When the warm indoor air comes into contact with the coil, the refrigerant absorbs heat from the air and that is how the indoor air is cooled. The cooled air is then forced out of the coil and back to the house.

However, when the moisture (humidity) in the air comes into contact with the coil, condensation occurs. The condensate/water drips off to a condensate drain pan located under the coil.

From the drip pan the water is removed to the outside using the AC drain line. Depending on the size of your AC, 5 to 20 gallons of water can be drained out in a day, reducing the humidity from 80% to about 65%.

In order to have your AC deal with humidity properly, it has to be correctly sized. If the air conditioner is too big it will only need to run for a few minutes to cool the house and then it will turn off.

While that is good for cooling, it is not good for lowering humidity. You need the AC to run for a longer time. If you already have an oversized AC unit you will need to buy a dehumidifier.

Another thing that you should do to remove humidity from the house is to turn the fan on “AUTO” instead of “ON”. When the fan is in the “ON” position, it cycles air throughout, not giving the condensate on the coil time to drip off, but instead cycles it back to the house hence humidity doesn’t reduce.

With the fan set to “AUTO” it turns off in between cooling cycles allowing the condensate to drip off and hence lower the indoor humidity.

To make sure that the air conditioner is working perfectly (for both cooling and lowering humidity), schedule regular maintenance by a professional HVAC technician.

Related: How AC reduces humidity

2. Reducing Humidity Using a Dehumidifier

how a dehumidifier works

A dehumidifier is specifically made to remove humidity from the room. It draws in warm and humid air from the house, cools the air to remove the moisture then heats the air as it is being released back to the house.

As you can see, a dehumidifier cannot be used instead of an air conditioner. However, the two can work together.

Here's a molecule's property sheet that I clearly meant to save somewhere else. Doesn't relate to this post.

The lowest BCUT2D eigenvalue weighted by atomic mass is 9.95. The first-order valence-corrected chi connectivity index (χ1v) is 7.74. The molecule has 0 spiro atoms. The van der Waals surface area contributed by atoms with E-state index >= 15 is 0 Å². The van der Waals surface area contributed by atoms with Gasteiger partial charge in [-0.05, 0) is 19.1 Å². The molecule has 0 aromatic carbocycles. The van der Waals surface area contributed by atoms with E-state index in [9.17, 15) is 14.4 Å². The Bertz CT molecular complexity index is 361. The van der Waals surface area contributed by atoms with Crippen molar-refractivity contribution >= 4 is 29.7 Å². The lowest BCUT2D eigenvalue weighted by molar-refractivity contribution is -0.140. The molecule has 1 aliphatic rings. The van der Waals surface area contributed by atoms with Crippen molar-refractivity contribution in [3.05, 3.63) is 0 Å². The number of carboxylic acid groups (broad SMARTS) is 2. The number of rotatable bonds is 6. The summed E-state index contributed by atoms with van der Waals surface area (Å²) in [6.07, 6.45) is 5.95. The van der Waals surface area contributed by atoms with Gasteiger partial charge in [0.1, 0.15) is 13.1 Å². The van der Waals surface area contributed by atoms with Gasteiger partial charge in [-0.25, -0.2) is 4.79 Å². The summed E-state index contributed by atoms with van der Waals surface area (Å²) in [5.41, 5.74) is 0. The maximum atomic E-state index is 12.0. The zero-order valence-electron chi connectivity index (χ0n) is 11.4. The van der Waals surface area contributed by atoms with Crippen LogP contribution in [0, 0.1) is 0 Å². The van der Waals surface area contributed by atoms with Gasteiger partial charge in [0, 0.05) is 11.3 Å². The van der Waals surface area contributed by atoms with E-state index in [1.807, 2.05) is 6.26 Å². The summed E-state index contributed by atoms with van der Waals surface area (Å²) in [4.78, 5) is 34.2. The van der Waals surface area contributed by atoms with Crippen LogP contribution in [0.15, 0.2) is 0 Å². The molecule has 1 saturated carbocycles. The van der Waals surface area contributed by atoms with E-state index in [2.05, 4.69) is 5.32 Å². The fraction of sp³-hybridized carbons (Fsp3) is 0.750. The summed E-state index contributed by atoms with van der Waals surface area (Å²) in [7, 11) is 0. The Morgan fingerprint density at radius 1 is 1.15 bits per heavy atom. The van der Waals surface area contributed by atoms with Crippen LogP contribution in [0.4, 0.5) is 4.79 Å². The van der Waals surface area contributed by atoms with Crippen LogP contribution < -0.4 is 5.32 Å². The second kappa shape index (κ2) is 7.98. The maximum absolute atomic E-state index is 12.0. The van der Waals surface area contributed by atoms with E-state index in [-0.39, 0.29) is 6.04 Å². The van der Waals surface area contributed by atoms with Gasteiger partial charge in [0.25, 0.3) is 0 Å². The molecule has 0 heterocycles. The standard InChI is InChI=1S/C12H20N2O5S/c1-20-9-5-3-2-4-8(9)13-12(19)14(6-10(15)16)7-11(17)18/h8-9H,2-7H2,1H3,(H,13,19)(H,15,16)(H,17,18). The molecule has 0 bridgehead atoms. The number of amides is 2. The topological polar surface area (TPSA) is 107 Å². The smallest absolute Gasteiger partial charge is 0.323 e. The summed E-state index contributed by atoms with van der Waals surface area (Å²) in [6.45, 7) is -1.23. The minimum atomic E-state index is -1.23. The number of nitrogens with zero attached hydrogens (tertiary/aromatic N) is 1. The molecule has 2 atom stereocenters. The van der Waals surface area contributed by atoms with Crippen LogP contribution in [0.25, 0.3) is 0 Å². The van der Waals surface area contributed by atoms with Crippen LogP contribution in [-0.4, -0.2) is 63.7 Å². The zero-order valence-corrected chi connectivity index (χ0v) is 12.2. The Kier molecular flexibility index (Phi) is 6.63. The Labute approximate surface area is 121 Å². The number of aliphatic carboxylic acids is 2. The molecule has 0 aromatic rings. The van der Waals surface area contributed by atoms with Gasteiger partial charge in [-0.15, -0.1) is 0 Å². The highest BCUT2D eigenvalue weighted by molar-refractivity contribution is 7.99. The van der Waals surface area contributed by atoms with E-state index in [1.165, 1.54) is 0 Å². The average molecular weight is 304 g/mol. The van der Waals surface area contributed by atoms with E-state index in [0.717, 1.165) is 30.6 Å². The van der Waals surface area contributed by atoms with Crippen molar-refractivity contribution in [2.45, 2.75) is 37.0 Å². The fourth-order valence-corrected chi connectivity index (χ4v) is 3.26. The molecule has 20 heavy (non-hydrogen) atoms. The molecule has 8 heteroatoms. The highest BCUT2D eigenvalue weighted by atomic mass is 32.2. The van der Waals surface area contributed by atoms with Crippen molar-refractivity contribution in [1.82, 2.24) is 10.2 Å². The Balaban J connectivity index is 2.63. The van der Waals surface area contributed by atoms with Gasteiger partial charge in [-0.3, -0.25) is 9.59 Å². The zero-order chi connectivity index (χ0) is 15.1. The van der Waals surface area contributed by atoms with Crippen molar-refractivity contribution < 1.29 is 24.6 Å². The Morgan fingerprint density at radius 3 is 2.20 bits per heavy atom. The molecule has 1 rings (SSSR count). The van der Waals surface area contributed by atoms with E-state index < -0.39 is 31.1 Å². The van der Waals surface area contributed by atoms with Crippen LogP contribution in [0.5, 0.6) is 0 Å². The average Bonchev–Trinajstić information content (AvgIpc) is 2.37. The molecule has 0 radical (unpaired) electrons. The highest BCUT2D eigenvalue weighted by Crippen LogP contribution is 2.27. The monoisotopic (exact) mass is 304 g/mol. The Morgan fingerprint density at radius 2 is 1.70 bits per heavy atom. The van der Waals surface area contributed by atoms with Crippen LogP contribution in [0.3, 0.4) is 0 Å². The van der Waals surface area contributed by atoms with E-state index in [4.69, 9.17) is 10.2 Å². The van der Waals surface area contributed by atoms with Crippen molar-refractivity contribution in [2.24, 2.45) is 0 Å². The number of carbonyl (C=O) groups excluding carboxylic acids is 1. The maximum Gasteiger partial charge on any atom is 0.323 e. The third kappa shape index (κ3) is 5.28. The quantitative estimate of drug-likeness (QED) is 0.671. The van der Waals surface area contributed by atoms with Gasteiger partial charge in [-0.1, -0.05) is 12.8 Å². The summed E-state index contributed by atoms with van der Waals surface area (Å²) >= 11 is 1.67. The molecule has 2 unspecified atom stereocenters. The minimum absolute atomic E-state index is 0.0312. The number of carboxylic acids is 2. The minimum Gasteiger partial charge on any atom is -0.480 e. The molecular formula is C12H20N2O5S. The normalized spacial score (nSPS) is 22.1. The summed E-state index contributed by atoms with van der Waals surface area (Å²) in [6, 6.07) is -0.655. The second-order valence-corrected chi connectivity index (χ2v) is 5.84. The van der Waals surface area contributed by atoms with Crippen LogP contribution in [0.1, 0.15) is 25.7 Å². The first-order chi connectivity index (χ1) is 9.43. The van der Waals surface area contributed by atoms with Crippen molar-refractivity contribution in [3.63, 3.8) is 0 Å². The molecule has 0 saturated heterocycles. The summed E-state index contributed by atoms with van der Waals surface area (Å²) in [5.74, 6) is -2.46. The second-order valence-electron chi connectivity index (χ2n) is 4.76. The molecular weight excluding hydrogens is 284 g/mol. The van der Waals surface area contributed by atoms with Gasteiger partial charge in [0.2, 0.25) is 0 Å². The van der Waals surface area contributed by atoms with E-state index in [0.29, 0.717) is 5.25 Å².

The AC will reduce the humidity from the highs of 80% and when it reaches 65% the dehumidifier will take over. Humidifiers have a bucket which needs to be regularly emptied but can also be connected to a drain hose for continuous dehumidification.

The good thing about running a dehumidifier is that it uses less electricity and is therefore cheaper to run. You can also lower the humidity to levels where air conditioners cannot.

If you are in a position to have both, I would recommend using both an air conditioner and a dehumidifier to reduce humidity levels in the house.

For folks in hot and humid areas like Florida, Louisiana, Michigan and Iowa, having a whole-house dehumidifier will come in handy.

How to Increase Humidity in the House?

During the cold months of winter, air conditioners will go off and furnaces will roar to life. Unfortunately, unlike AC units which can help deal with high humidity levels, furnaces will make the problem worse.

As I mentioned, the potential for cold air to hold moisture is quite low. When the furnace pulls the cold air from the house for heating, it removes the little moisture that it still has.

As result, what you get from your return air registers is warm and dry air. And that is a problem. It is worse for states in arid areas like Nevada, Arizona, Utah and New Mexico.

The best way to deal with low humidity is by installing a humidifier. A humidifier introduces water vapor into the air.

whole house humidifier
whole house humidifier installed on furnace ductwork

There are different types of humidifiers. You can buy a stand-alone humidifier to humidify a certain area of your home but if you are in the arid states of the US I would recommend a whole-house humidifier.

The following are the different types of humidifiers:

  • Warm mist humidifiers
  • Cool mist humidifiers – Under cool mist humidifiers we have evaporator, ultrasonic and impeller humidifiers
  • Whole-home humidifiers

Evaporative cool mist humidifiers are the most common types of humidifiers. Here, a reservoir holds cold water which it dispenses in a basin.

The humidifier has wicking filter which then absorbs water from the basin. Its fan then pulls warm air from the room and uses it to evaporate the water. As a result, the relative humidity in the house is increased.

Wrap Up

And that is just about everything on the best humidity levels and how to increase as well as reduce in both summer and winter. In summary, you should try as much as possible to have your relative humidity between 40% and 50%.

The general range is between 30% and 60% but like temperature, some like it colder than other. You can play with different settings to see what works best for you and other members of your family.